Previous stateFounded more than twenty-five centuries ago, the Phoenician settlement of Gadir, renamed Gades on its incorporation into the Roman Empire, Qādis under Islamic rule and, finally, Cádiz since the Christian Reconquest, is probably Europe’s oldest city. Outstanding among the abundant archaeological remains to be found in the historic centre is the richness and diversity of the subterranean site discovered beneath the old episcopal residence, which is popularly known as Casa del Obispo (Bishop’s House) and used today as an exhibition space testifying to the different civilisations that have existed, one following upon the other, in this location. It houses, among other relics, a wall constructed in the eighth century BCE, a Phoenician funerary monument (sixth century BCE), several cisterns, an ornamental fountain and a peristyle with mural paintings from the republican period of the Roman Empire (second to first centuries BCE), a cryptoporticus from the High Roman Empire (first to third centuries ACE), and a fragment of a medieval wall.
The Casa del Obispo is located between the Old Cathedral and the New Cathedral. The former was constructed in the second half of the thirteenth century over the mosque of Qādis and was classified as a cathedral until 1838 when the latter was constructed just over forty metres to the west and also given the name “Catedral de la Santa Cruz sobre el Mar” (Cathedral of the Holy Cross over the Sea). The space separating the two cathedrals is called Campo del Sur (South Field) and it extends in a north-south direction, from the Casa del Obispo to the ring road that runs along the waterfront. Some years ago, an excavation carried out on this site revealed that the remains beneath the Casa del Obispo spread beyond the perimeter of the building to the subsoil beneath the Old Cathedral. After being studied, the archaeological site of Campo del Sur was covered over again in order to avoid its deterioration.
Aim of the interventionIn 2006, the Cádiz City Council allocated one and a half million euros to covering the archaeological remains that had been discovered in the Campo del Sur in such a way that it would be possible to resume the excavation without their being damaged by exposure to the elements. Besides obtaining more knowledge from the site, the project also aimed to make it known to the citizens by expanding and enriching the museographic offering of the Casa del Obispo. Again, the construction of this ceiling offered the city the chance of having, close to the congested density of the historic centre, an exceptional raised lookout, framed by the two cathedrals and with superb views over the sea.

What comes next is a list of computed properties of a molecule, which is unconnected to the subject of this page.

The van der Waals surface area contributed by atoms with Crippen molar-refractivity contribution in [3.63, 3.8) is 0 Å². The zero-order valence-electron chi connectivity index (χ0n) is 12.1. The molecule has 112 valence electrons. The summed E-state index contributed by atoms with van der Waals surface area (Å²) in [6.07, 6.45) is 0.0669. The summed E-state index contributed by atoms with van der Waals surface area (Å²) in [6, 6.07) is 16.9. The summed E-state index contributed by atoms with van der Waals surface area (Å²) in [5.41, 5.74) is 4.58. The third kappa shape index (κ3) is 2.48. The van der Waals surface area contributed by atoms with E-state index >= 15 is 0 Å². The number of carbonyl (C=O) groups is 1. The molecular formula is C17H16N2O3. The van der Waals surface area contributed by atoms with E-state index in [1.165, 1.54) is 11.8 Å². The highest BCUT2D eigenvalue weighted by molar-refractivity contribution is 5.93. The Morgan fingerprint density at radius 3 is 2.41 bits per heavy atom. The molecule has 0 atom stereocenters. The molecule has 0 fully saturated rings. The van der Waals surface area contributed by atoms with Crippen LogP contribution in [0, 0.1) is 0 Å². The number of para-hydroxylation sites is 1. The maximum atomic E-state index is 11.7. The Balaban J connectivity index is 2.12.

DescriptionOpened in 2009, the intervention covered the space of the archaeological remains of the Campo del Sur with a trapezoidal platform that is two and a half metres higher than street level. It is centred in relation with the southern façade of the Casa del Obispo, which has now been consolidated with a covering of lumachella. This stone harmoniously combines with the traditional “oyster stone” ("piedra ostionera") of which the two cathedrals are built while also being much more resistant than the latter to marine corrosion.
The structure of the platform consists of a framework of steel beams supported on a grid of metal pillars placed three metres apart in both directions. All the structural elements have been finished with white paint that protects them from exposure to the sea air while also giving them a delicate, light appearance. The space below the slab has been closed in with glass facades that delimit the area that is to be excavated by the archaeologists and make it visible from street level. A ramp running perpendicular to the façade of the Casa del Obispo joins this lower level with that of the lookout.
The upper surface of the platform constitutes a raised lookout with a surface of cubic paving stones in white Macael marble with each edge measuring 10 centimetres. The edges of the upper face are bevelled so that the disposition of several stones form grooves that gather rainwater and minimise the chances of slipping. Eight of the metal pillars in the grid of the lower level emerge to reach a height of six metres above the lookout as supports for a horizontal ceiling that, like a large canopy, provides a frame for the visitor as well as protection from sun and rain. The perimeter of the platform is edged with white-painted metal railing on all sides except the southern edge. Here the surface level drops fifty centimetres to form a ledge where one may sit facing the sea. Three metres ahead, a second ledge restores the level of the platform, finishing it with a projecting edge. From the lookout level, this particular section of the southern edge conceals the cars on the ring road below and gives a clean line of platform against the backdrop of the sea without the need for any protective railing.
AssessmentConstruction work on the platform gave rise to an argument in the media between the Council and the company managing the Casa del Obispo site. It seems that vibrations from making the perforations through the natural rock preparatory to laying the foundations of the structure gave rise to falling debris and, in particular, damp and water seepage. Yet the dispute, which is mainly over the financing of the necessary repairs, does not diminish in the least the appropriateness of an intervention that not only protects the archaeological site, and allows its further study and use as educational material, but it also offers the city a splendid lookout over the sea. These simultaneous uses have enriched the original situation and also ensure that respect for the city’s history does not prevent Cádiz from being a vibrant city that is also conscious of its present.
David Bravo Bordas, architect
[Last update: 02/05/2018]